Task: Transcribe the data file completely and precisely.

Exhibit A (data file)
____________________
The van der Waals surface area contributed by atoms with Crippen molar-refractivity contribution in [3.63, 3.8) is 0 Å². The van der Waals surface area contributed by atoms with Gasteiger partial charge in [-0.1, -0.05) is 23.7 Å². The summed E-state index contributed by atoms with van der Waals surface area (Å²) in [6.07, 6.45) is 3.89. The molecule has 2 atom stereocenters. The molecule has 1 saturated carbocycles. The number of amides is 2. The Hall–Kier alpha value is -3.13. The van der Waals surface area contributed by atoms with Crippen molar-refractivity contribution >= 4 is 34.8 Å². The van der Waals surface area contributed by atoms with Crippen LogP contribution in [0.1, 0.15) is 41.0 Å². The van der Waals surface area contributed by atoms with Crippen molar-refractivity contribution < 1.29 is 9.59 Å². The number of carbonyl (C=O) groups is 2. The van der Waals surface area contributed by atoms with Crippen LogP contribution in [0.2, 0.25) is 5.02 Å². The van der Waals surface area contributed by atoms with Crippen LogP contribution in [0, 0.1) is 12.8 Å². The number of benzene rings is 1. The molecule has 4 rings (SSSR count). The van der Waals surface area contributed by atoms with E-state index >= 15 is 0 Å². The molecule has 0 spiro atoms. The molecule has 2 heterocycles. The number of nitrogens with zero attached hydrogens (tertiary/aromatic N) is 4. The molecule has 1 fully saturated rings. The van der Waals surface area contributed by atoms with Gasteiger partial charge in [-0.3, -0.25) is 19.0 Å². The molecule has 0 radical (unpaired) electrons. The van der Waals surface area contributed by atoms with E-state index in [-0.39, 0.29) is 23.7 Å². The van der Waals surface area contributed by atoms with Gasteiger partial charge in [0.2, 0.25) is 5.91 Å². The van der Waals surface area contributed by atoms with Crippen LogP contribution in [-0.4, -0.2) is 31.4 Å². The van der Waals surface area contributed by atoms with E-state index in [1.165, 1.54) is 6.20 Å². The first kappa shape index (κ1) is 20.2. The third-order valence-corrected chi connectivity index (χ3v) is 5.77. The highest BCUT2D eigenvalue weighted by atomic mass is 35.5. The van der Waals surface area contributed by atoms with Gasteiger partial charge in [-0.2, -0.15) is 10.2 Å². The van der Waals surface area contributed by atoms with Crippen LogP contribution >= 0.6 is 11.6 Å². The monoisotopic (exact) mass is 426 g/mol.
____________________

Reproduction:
The van der Waals surface area contributed by atoms with Crippen molar-refractivity contribution in [3.63, 3.8) is 0 Å². The van der Waals surface area contributed by atoms with Gasteiger partial charge in [-0.1, -0.05) is 23.7 Å². The summed E-state index contributed by atoms with van der Waals surface area (Å²) in [6.07, 6.45) is 3.89. The molecule has 2 atom stereocenters. The molecule has 1 saturated carbocycles. The number of amides is 2. The Hall–Kier alpha value is -3.13. The van der Waals surface area contributed by atoms with Crippen molar-refractivity contribution >= 4 is 34.8 Å². The van der Waals surface area contributed by atoms with Crippen LogP contribution in [0.1, 0.15) is 41.0 Å². The van der Waals surface area contributed by atoms with Crippen molar-refractivity contribution < 1.29 is 9.59 Å². The number of carbonyl (C=O) groups is 2. The van der Waals surface area contributed by atoms with Crippen LogP contribution in [0.2, 0.25) is 5.02 Å². The van der Waals surface area contributed by atoms with Crippen LogP contribution in [0, 0.1) is 12.8 Å². The number of benzene rings is 1. The molecule has 4 rings (SSSR count). The van der Waals surface area contributed by atoms with E-state index >= 15 is 0 Å². The molecule has 0 spiro atoms. The molecule has 2 heterocycles. The number of nitrogens with zero attached hydrogens (tertiary/aromatic N) is 4. The molecule has 1 fully saturated rings. The van der Waals surface area contributed by atoms with Gasteiger partial charge in [-0.3, -0.25) is 19.0 Å². The molecule has 0 radical (unpaired) electrons. The van der Waals surface area contributed by atoms with E-state index in [-0.39, 0.29) is 23.7 Å². The van der Waals surface area contributed by atoms with Gasteiger partial charge in [0.2, 0.25) is 5.91 Å². The van der Waals surface area contributed by atoms with Crippen LogP contribution in [-0.4, -0.2) is 31.4 Å². The van der Waals surface area contributed by atoms with E-state index in [1.165, 1.54) is 6.20 Å². The first kappa shape index (κ1) is 20.2. The third-order valence-corrected chi connectivity index (χ3v) is 5.77. The highest BCUT2D eigenvalue weighted by atomic mass is 35.5. The van der Waals surface area contributed by atoms with Gasteiger partial charge in [-0.2, -0.15) is 10.2 Å². The van der Waals surface area contributed by atoms with Crippen LogP contribution >= 0.6 is 11.6 Å². The monoisotopic (exact) mass is 426 g/mol.